• Highlights are added in an interesting way. I know on Goodreads when you highlight on kindle you can add those highlights to the site along with your notes, but it was always frustrating that you couldn't do that reading a physical book. On the Literal app you can take a picture of the page you're reading, and it will change that into text for you so it's easy to share highlights from books you're reading no matter what device or book you're reading. It's a very cool feature and I love it because I used to just take photos of stuff I wanted to highlight in physical books and frequently forgot which book it was from looking back through my photos. 
  • It looks nice. I know that's quite a subjective thing as tastes differ, but the UI is clean and when you go to your shelves, they load so much nicer than on Goodreads. It's not just the covers but the title and author loading in a list form. I used to always struggle to figure out what the book was just looking at the cover so it's nice to easily be able to browse through what you've got on your shelves and find the book you're looking for straight away.
  • Again, the buying links are very good on the site. Amazon is included in the list (it's at the top and takes you to the US site) but it does offer you an extensive list of book sites which is nice. I appreciated having the options, even though I'm going to navigate to the site I want to shop on myself.
  • Half star ratings are here and as soon as you mark a book as read a little pop up appears asking if you wish to review so you have that prompt to review. On the review page, you also have some words to describe your thoughts on the book which is great to help direct your thoughts when discussing a book.



  • You can't choose which edition you're reading of a book, or I've not been able to figure it out anyway. It's not major, it's probably me being so particular with my Goodreads books but I like having the correct edition for what I've read. I guess maybe if you search ISBN or something instead? I'm not sure, but there is a tick box for if you listened to the audiobook, but I've listened to no audiobooks since signing up, so I need to explore more.
  • You do have to go on a waitlist to join or find a friend to send one of their invites. It's not a major hassle, I think it took under a week for my invite to arrive once I joined the waitlist, but I know waiting for things is never fun and might put people off from joining.
  • No reading challenges, not even yearly reading. I notice that absence as I like to join challenges, but I suppose I could track those separately? But it's a major weakness in comparison to Storygraph there. I can create a shelf for the books I've read each year but it's nice having a little tracker, isn't it?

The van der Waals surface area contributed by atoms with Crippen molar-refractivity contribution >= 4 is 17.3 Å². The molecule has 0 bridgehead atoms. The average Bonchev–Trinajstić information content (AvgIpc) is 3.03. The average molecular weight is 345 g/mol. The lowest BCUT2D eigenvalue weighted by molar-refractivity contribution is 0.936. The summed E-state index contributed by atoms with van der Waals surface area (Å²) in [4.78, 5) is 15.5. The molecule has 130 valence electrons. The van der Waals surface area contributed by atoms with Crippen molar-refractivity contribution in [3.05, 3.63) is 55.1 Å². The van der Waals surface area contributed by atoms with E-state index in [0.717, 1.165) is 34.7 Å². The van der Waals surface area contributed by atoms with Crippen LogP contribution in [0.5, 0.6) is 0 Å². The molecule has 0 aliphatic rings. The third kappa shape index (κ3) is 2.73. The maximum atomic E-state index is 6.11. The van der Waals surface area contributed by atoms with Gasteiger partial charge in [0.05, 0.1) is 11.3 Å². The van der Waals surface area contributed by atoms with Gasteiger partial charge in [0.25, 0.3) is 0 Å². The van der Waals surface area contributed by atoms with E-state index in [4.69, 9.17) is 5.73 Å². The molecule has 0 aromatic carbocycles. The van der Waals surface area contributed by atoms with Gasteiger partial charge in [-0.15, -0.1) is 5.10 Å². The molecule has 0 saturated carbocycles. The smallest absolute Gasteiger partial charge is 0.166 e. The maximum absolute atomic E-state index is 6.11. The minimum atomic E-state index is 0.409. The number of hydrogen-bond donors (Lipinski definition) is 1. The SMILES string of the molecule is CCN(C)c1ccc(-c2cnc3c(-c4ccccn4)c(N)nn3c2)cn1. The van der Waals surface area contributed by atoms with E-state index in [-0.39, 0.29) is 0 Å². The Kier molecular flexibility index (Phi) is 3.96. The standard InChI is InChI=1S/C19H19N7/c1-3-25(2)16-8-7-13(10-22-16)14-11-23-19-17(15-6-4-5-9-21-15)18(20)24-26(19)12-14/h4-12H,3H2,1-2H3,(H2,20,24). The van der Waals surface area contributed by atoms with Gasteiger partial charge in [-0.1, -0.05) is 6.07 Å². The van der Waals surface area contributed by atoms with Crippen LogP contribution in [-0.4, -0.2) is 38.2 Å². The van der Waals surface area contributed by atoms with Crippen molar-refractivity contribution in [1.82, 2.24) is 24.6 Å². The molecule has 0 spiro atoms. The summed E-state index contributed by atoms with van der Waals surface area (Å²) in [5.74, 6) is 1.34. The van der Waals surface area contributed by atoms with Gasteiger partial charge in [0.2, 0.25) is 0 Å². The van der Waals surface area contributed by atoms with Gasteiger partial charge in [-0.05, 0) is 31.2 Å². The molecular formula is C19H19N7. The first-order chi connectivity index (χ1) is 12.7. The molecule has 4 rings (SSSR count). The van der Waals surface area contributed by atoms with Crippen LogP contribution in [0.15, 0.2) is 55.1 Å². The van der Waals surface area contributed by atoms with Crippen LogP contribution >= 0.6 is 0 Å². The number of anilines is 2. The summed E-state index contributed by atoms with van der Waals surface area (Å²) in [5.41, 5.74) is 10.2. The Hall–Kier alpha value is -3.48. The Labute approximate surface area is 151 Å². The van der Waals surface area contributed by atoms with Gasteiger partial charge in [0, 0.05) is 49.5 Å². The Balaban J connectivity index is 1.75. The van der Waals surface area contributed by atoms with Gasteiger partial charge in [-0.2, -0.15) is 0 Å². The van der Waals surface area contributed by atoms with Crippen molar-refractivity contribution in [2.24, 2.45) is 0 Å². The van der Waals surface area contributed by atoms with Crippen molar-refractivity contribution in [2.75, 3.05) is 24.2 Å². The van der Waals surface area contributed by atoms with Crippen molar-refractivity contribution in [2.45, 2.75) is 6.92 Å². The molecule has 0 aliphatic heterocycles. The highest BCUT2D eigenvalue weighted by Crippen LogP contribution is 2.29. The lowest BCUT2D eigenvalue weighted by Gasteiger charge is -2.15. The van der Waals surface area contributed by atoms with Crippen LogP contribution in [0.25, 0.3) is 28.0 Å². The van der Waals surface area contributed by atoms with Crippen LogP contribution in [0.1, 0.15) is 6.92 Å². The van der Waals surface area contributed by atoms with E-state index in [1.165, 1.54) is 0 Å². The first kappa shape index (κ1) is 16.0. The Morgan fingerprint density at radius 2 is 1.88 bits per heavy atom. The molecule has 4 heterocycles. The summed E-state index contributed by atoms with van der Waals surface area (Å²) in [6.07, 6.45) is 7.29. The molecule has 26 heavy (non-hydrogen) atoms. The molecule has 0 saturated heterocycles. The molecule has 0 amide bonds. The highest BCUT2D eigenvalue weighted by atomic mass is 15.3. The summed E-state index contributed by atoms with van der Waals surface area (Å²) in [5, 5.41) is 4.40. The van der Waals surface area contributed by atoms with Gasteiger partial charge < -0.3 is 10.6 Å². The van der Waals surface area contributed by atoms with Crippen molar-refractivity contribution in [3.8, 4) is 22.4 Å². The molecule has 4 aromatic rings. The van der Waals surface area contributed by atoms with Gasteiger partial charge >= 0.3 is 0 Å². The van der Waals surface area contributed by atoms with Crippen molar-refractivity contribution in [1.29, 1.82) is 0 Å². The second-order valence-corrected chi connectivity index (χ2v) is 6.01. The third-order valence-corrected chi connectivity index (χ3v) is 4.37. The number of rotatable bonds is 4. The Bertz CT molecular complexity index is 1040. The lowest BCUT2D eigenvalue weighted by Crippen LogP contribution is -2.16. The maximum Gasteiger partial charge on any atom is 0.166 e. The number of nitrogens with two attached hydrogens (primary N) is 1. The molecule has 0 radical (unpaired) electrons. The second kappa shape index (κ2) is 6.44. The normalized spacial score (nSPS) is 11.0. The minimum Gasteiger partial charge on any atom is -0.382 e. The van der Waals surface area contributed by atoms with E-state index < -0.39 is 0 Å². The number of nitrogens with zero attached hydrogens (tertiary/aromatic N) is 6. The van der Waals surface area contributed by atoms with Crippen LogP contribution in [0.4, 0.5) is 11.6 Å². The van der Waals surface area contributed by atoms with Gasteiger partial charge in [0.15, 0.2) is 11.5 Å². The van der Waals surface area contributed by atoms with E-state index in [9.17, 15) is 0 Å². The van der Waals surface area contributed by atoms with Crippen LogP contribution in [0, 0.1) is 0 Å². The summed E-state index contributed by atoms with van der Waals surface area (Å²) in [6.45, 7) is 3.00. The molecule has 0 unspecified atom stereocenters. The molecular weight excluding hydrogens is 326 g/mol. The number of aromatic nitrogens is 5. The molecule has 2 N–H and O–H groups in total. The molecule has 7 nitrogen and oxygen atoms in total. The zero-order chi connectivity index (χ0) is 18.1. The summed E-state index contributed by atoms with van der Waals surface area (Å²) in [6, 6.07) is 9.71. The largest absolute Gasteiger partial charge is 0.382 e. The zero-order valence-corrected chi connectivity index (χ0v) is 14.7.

• No stat tracking or anything. I do like seeing the stats tab on Storygraph to break down my reading, it's fun and I know plenty of people will hate not having that. 


My thoughts

I like Literal a lot more than Storygraph from my first use. It isn't perfect but it feels like there are a lot of unique things offered there and it seems to focus more on the community side of things. I think it would be cool to join a book club and be able to share your highlights and stuff there. But I love the reading challenges and stat tracking offered on Storygraph and actually think I'd use Storygraph as a simple book tracker even without reviewing for some of the features offered. It's difficult to compare those two sites to each other as Storygraph seems much more focused on the stats side of things while Literal has taken the community route. It's interesting how both sites have picked up on some things lacking in Goodreads or improved upon features Goodreads already offered. I think the creators for both sites knew there were plenty of things to be improved upon and upped the competition. Have I found a site to completely replace Goodreads? No, but I've found two sites that offer so much more than Goodreads. I think if I could combine the two I would have my ideal website. Both sites have shown me things I didn't even know I wanted from Goodreads until I used the features they offered and realised they weren't there.

Have you used any book websites which are alternatives to Goodreads and which are your favourite? Have you used Storygraph or Literal, what did you think? Can we ever fully replace Goodreads or is it too ingrained in the book community?